Bruised reeds and punitive policies

By Jill Segger
June 19, 2014

Many years ago, I lived in a flat in a run-down area of an industrial city. The woman in the rooms directly above me was working as a prostitute.

We became used to the traffic of her clients up and down the stairs and there was little trouble from anyone. But one day, her 'manager' chose to stand outside my window to shout up at her in very disagreeable terms. Taking my courage in both hands, I opened the window and asked him to desist. To my surprise, he did so and ascended the stairs, to continue the conversation in – I hoped – a more civilised manner.

A couple of days later, the recipient of this aggressive behaviour came to my door to apologise. I assured her that she had nothing for which to be sorry and that the offender had to be be responsible for his own manners. It was the first time I had been able to really take in my neighbour's appearance. It was not that of the 'lady of the night' of popular fiction and film. She was probably in her fifties, slightly dowdy, shabbily dressed and carrying an apologetic air. She looked worn down and resigned rather than actively unhappy and my youthful embarrassment at her way of life disappeared in a rush of concern. So when she invited me upstairs for a cup of tea, I had no hesitation in accepting.

I'm not sure what I expected her flat to look like – perhaps I had a fin-de-siècle notion of a decadently appointed chamber of sin – but the reality was as unremarkable and plain as her own appearance. There were no books, magazines, ornaments or signs of a personal history except for a framed photograph of an elderly couple on the mantelpiece. “My foster parents”, she told me. “She was good to me.” The singular pronoun was disturbing.

Iris (not her real name) showed no self-pity nor did she seek to blame anyone for her situation. But her air of polite hopelessness spoke of a life of oppression and of subservience to the desires and control of others. Some of her “regulars” were OK, she said, leaving me to wonder about the ones who were not.

Because youth is optimistic, I tried to suggest to her that there had to be a way into a happier life and that there were lots of people who could help her. I remember her slightly sad smile. And although I have forgotten her exact words, the gist was that it seemed that way to me because I was educated and “had a nice feller”.

What I didn't realise at the time was that Iris was gently reminding me that I had choices. She had not, and probably never had. It was not realistic to imagine that she could suddenly believe in and embrace the possibility of change powered by something she had never experienced. And this is what may be so easily forgotten when the makers and enforcers of policy touch on the lives of people who are heirs to deprivation and dysfunction. The habit of powerlessness and of finding the line of least resistance that will enable survival, is not likely to be understood by those who have been more fortunate. It is not surprising if this produces behaviours which are at best misinterpreted and at worst deplored, by people to whom disapproval seems to come more naturally than reflection.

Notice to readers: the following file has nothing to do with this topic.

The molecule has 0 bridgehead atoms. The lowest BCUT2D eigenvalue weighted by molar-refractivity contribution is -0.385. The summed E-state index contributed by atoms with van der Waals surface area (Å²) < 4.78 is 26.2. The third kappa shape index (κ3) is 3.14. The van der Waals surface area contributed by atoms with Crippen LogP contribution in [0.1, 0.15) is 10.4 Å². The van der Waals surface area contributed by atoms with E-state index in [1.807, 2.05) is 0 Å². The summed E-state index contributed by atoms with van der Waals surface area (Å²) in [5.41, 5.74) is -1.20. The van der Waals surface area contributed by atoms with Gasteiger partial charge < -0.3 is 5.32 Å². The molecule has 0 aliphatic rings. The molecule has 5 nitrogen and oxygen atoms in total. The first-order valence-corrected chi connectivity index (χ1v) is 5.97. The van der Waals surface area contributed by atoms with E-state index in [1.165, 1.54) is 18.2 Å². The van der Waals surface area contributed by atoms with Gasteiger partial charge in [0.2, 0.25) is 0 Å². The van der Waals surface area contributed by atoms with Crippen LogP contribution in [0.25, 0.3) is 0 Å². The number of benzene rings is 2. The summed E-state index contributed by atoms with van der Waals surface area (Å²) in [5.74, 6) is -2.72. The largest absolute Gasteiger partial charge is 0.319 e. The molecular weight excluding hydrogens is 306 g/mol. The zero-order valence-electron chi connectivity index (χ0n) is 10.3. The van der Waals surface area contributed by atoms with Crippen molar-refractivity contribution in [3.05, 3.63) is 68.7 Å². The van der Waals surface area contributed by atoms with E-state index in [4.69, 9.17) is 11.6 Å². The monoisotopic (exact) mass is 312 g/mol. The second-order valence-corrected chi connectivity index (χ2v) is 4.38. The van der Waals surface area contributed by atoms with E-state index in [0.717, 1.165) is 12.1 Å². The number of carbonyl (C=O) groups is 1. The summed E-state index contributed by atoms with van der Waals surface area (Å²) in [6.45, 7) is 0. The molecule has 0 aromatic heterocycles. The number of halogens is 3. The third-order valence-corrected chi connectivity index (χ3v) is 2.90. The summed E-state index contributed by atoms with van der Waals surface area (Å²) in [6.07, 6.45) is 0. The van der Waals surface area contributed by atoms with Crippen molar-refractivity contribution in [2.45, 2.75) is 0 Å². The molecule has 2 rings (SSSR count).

If you live in an unpleasant – even hostile – environment; if you are unemployed or poorly paid; if you are suffering from fragile mental or physical health; if you are lonely, abused by a partner, feel unequal to guiding the lives of your children; if you can not even perceive the possibility of change, the last thing you need is to suffer the condemnation and prescriptions of those who have not had to contend with these circumstances.

It should be a particular cause of concern when power compounds its offences by suggesting penalties against people whose supposed shortcomings are nothing but the inevitable outcomes of the experiences for which power must take some responsibility.

Ofsted chief Michael Wilshaw has expressed the opinion that headteachers should be able to fine parents who allow homework to be left undone, miss parents' evenings or fail to read with their children. In this circle of punitive thinking, it seems that bruised reeds are to be broken rather than supported or healed. It is only one example of the great gulf which appears to be fixed between the choosers and the choice-less.

I often think of Iris. I pray that she may have passed her older years in greater security and contentment than appeared possible during that brief period when our very different lives and expectations coincided. It seems unlikely and none of us can be exempt from challenging the thinking which condemns so many of our fellow citizens to quiet despair.

It is a long work to enable deprived lives to grow towards flourishing and fulfilment. It demands more of us than tutting, recoil and arms-length policy making. “A bruised reed shall he not break, and smoking flax shall he not quench, till he send forth judgement unto victory.” At the very least, that challenges us to encounter, to listening and to understanding.


© Jill Segger is an Associate Director of Ekklesia with particular involvement in editorial issues. She is a freelance writer who contributes to the Church Times, Catholic Herald, Tribune, Reform and The Friend, among other publications. Jill is an active Quaker. See: You can follow Jill on Twitter at:

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